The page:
Gog DVD Review: The Final Chapter in Ivan Tors' OSI Trilogy

A good pick for the fan of vintage '50s sci-fi.
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In September of 2003, I made one of my few trips away from home to attend the World 3D Film Expo I in Hollywood, CA at the historical Egyptian Theater. I wasn't able to afford tickets for all of the movies presented at the nine-day festival -- which really didn't matter since all of the really "famous" films were sold out anyway -- but I was able to see three B-grade science fiction flicks from the '50s: the infamous Robot Monster (one of my all-time favorites), the equally-bad Cat-Women of the Moon, and the critically-complimented 1954 Gog, directed by Herbert L. Strock and produced and co-written by Ivan Tors.

Gog CoverGog is actually the final chapter of Tors' Office of Scientific Investigation (OSI) trilogy, which began with The Magnetic Monster the year before, though there is really no relation between any of the movies in the trilogy other than the fact they feature different characters who all work for the same organization. In the case of Gog, the OSI official is Dr. David Sheppard (Richard Egan, Rod Serling's first choice for the narrator of The Twilight Zone, before contractual obligations resulted in Serling doing the job himself), who is sent to an ultra-top-secret scientific facility somewhere in the desert of New Mexico to investigate two suspicious deaths.

Strange things are happening here. The men and women working around the clock to develop a space station (as well as figuring out how to send human beings into space -- a task best accomplished with goofy nylon outfits) are being killed under mysterious circumstances, leading Dr. Sheppard and his lady-friend OSI colleague, Joanna Merritt (Constance Downing), to conclude there's a traitor in the underground nest. Things really start to get out of hand when the center's computer brain, NOVAC (the Nuclear Operative Variable Automatic Computer -- how's that for scientific?), is taken over by an unknown force and starts to kill researchers with laser beams and a clunky robot named "Gog."

A second clunky robot (everyone pronounces the word "row-bit") is named "Magog" -- they probably should have reconsidered the naming of those two mechanical men, eh?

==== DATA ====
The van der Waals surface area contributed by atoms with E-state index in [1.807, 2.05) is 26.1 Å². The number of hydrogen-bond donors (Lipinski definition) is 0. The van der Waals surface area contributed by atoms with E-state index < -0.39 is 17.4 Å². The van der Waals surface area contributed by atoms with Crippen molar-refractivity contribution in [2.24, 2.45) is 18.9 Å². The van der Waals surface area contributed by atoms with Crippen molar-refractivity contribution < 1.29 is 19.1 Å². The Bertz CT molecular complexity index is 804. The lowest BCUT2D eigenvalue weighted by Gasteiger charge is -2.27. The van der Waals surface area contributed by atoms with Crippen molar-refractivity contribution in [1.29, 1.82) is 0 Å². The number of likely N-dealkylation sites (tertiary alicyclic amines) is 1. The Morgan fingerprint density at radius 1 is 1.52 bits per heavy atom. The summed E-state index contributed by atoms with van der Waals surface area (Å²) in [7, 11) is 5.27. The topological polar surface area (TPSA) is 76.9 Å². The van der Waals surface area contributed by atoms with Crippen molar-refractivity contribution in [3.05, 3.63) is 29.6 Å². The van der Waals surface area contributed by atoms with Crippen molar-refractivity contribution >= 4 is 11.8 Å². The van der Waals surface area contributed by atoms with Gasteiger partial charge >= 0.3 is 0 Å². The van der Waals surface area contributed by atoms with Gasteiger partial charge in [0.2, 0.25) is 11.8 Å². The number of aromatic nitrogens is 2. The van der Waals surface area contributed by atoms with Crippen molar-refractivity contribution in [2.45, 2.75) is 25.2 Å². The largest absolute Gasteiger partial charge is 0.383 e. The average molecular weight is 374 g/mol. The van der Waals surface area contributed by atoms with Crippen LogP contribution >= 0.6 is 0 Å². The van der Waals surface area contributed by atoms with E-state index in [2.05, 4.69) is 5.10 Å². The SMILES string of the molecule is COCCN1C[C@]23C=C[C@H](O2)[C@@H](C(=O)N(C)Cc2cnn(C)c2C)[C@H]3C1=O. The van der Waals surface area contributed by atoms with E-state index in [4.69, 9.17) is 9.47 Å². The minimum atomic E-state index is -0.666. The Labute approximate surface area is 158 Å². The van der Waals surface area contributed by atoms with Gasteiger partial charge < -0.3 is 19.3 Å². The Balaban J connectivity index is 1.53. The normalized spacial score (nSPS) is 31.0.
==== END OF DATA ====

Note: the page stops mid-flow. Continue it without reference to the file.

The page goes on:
Seen today, Gog is a rather humorist anti-Communist film that is full of scientific inaccuracies and dialogue that is both sexist ("In space, there's no such thing as a weaker sex," says Downing, to wit Egan replies "That's why I like it here!") and plain ridiculous as times ("You'll be alright, the doctor says it isn't serious: just a little too much radiation."). Co-starring in this fun McCarthy-era classic are Herbert Marshall, John Wengraf, Three Stooges regular Phillip Van Zandt, Steve Roberts, Michael Fox, Aline Towne (the token female in several Republic serials), and the one and only William Schallert as a doomed lab technician (who was an honored guest of honor at the 3D showing -- what a swell guy he was, too).

As it turns out, the print I first saw at the World 3D Film Expo I was a rarity: boasting the only surviving "left-eye" print of the 3D version (the color was a bit faded, but still perfectly viewable). While we may never see it on DVD in all three dimensions, we can at least thank MGM's Limited Edition Collection, for finally bringing us an "official" release of Gog to home video. It's great to see it again after nine years -- even if it's only in a standard 2D presentation. MGM's Manufactured-on-Demand disc gives us a 1.33:1 full screen transfer, though reports indicate the movie was filmed in widescreen (I can't recall if the Expo's print was widescreen or not).

No special features are included, and the artwork is pretty damn generic, but this is still a good pick for the fan of vintage '50s sci-fi.

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